Kinder Morgan Energy Partners LP, the biggest U.S. pipeline company, said fourth-quarter profit rose as it shipped more gas in its interstate pipelines and expanded its network.
Net income increased to $614 million from $475 million in the same quarter of 2011, Houston-based Kinder Morgan said in a statement today. After payments to Kinder Morgan Inc., its parent company, Kinder Morgan earned 64 cents per unit, 13 cents more than a year ago.
Distributable cash flow, a measure of the company’s ability to make payments to its unit-holders, rose 16 percent to $495 million. Excluding damage to its East Coast terminals from Hurricane Sandy and other one-time costs, Kinder Morgan earned 75 cents per common unit, 12 cents more than the average of 14 analysts’ estimates compiled by Bloomberg.
Kinder Morgan’s gas throughput increased after it bought some of El Paso Corp.’s pipelines from Kinder Morgan Inc. in August. The parent corporation bought El Paso Corp. in May for $22.8 billion, creating a 75,000-mile (120,700-kilometer) pipeline network, and has been selling its assets to Kinder Morgan Energy Partners.
Those transactions bolstered Kinder Morgan Energy Partners’ earnings, Brian Watson, who helps manage $3.5 billion in assets at Steelpath Capital Management LLC in Dallas, Texas, said in an interview.
The company is expanding and converting its pipelines around North America. A $450 million addition to its Tennessee Gas system in Pennsylvania and New Jersey is scheduled to open in November, and Kinder Morgan is seeking regulatory approval for a $200 million project to increase natural gas exports to Mexico via the Sierrita pipeline, which would run near Sasabe, Arizona.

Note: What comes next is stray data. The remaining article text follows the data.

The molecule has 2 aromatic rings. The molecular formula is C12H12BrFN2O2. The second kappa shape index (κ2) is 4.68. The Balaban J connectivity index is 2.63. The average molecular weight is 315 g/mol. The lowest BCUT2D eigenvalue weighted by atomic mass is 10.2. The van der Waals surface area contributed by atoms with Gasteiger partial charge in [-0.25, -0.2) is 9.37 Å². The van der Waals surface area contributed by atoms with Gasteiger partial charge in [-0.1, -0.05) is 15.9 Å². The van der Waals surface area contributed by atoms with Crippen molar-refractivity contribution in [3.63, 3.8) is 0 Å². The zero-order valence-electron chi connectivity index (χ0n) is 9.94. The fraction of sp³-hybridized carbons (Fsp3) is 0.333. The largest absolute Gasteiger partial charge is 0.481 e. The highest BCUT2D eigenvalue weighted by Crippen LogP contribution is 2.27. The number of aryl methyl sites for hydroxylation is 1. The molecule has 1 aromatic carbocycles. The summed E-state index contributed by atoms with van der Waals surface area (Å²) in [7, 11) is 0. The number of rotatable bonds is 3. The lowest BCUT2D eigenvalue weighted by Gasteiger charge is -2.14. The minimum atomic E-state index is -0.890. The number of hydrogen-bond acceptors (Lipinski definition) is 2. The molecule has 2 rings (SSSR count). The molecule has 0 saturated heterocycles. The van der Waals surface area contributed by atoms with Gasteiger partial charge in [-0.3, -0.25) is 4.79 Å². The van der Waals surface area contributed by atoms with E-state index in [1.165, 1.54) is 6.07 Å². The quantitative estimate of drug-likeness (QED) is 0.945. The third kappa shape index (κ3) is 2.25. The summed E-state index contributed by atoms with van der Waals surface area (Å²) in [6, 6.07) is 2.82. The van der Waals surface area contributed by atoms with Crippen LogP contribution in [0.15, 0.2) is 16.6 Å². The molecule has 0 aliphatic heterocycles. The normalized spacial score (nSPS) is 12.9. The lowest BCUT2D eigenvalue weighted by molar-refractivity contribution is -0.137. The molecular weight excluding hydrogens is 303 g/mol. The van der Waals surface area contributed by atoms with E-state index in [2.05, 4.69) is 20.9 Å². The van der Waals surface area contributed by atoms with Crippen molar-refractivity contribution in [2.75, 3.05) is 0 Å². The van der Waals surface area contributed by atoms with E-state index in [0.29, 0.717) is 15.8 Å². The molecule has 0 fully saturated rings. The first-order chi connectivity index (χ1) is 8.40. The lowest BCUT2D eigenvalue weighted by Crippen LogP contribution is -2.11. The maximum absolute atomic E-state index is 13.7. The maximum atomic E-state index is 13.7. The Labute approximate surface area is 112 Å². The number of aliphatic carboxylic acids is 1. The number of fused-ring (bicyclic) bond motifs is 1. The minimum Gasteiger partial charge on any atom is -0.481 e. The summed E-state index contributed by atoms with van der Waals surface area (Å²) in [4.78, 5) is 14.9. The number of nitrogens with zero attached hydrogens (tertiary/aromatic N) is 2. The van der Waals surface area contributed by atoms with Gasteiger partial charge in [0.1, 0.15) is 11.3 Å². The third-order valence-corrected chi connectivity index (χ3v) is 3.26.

“The advantage of this massive footprint that we’ve now assembled across the whole midstream spectrum, but particularly in the natural gas segment, is just irreplaceable,” Chief Executive Officer Richard Kinder said on a conference call with analysts.
Kinder Morgan will make a decision by April on converting part of the El Paso Natural Gas system to carry oil from Texas to California. A price for the project, dubbed the Freedom pipeline, hasn’t been established, Richard Kinder said on a conference call. The company said in October that the project could cost $2 billion and carry up to 400,000 barrels a day. Oil produced in the Permian Basin in West Texas has traded at a discount to other grades for about two months because production has outstripped the capacity to ship it, Richard Kinder said.
The U.S. Federal Energy Regulatory Commission will have to approve Kinder’s plan to convert the gas pipeline.
“We will make the case that this is the cheapest and best way to get Permian oil production to California,” compared to building a new line, Kinder said.
Four of Kinder Morgan’s executives will resign around March 31, the company said, including Park Shaper, president of both Kinder Morgan Inc. and the partnership. He will be succeeded by Steve Kean, who is currently chief operating officer.
General Counsel Joe Listengart will be succeeded by Dave DeVeau, the company said.
The departing executives were among about 80 managers who received payouts of Kinder Morgan Inc. shares in December as part of an incentive program, Richard Kinder said. That was shortly after Goldman Sachs Group Inc. and other financial backers sold the last of the shares they acquired during Kinder Morgan’s 2007 leveraged buyout and its 2011 initial public offering.